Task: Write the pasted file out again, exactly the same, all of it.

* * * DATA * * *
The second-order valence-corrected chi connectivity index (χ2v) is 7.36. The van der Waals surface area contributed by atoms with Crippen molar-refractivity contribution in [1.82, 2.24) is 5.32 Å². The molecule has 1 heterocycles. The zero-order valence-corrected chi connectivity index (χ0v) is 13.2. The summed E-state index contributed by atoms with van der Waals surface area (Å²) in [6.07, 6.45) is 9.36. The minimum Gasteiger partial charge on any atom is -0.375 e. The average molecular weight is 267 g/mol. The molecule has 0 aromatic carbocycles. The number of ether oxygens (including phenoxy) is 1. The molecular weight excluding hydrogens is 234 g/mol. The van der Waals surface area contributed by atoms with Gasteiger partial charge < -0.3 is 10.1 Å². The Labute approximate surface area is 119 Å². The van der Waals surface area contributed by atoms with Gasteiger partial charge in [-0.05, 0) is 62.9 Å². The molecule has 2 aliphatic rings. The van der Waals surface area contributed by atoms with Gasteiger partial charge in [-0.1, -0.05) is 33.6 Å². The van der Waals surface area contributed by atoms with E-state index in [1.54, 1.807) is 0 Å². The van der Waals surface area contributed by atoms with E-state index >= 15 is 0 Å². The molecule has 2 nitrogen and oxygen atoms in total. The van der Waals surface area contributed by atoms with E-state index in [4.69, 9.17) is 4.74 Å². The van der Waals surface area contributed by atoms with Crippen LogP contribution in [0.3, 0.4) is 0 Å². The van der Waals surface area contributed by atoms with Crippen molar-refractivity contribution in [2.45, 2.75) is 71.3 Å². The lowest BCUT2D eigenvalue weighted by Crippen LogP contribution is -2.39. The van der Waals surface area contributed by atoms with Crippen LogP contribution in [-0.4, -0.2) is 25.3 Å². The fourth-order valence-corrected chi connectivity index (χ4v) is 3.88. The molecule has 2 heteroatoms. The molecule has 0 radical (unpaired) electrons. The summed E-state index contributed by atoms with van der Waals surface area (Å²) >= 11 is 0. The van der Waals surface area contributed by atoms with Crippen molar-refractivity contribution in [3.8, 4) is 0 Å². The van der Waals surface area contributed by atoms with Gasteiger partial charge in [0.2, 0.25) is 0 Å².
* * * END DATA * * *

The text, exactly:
The second-order valence-corrected chi connectivity index (χ2v) is 7.36. The van der Waals surface area contributed by atoms with Crippen molar-refractivity contribution in [1.82, 2.24) is 5.32 Å². The molecule has 1 heterocycles. The zero-order valence-corrected chi connectivity index (χ0v) is 13.2. The summed E-state index contributed by atoms with van der Waals surface area (Å²) in [6.07, 6.45) is 9.36. The minimum Gasteiger partial charge on any atom is -0.375 e. The average molecular weight is 267 g/mol. The molecule has 0 aromatic carbocycles. The number of ether oxygens (including phenoxy) is 1. The molecular weight excluding hydrogens is 234 g/mol. The van der Waals surface area contributed by atoms with Gasteiger partial charge < -0.3 is 10.1 Å². The Labute approximate surface area is 119 Å². The van der Waals surface area contributed by atoms with Gasteiger partial charge in [-0.05, 0) is 62.9 Å². The molecule has 2 aliphatic rings. The van der Waals surface area contributed by atoms with Gasteiger partial charge in [-0.1, -0.05) is 33.6 Å². The van der Waals surface area contributed by atoms with E-state index in [1.54, 1.807) is 0 Å². The van der Waals surface area contributed by atoms with E-state index >= 15 is 0 Å². The molecule has 2 nitrogen and oxygen atoms in total. The van der Waals surface area contributed by atoms with E-state index in [4.69, 9.17) is 4.74 Å². The van der Waals surface area contributed by atoms with Crippen LogP contribution in [0.3, 0.4) is 0 Å². The van der Waals surface area contributed by atoms with Crippen molar-refractivity contribution in [2.45, 2.75) is 71.3 Å². The lowest BCUT2D eigenvalue weighted by Crippen LogP contribution is -2.39. The van der Waals surface area contributed by atoms with Crippen LogP contribution in [-0.4, -0.2) is 25.3 Å². The fourth-order valence-corrected chi connectivity index (χ4v) is 3.88. The molecule has 2 heteroatoms. The molecule has 0 radical (unpaired) electrons. The summed E-state index contributed by atoms with van der Waals surface area (Å²) >= 11 is 0. The van der Waals surface area contributed by atoms with Crippen molar-refractivity contribution in [3.8, 4) is 0 Å². The van der Waals surface area contributed by atoms with Gasteiger partial charge in [0.2, 0.25) is 0 Å².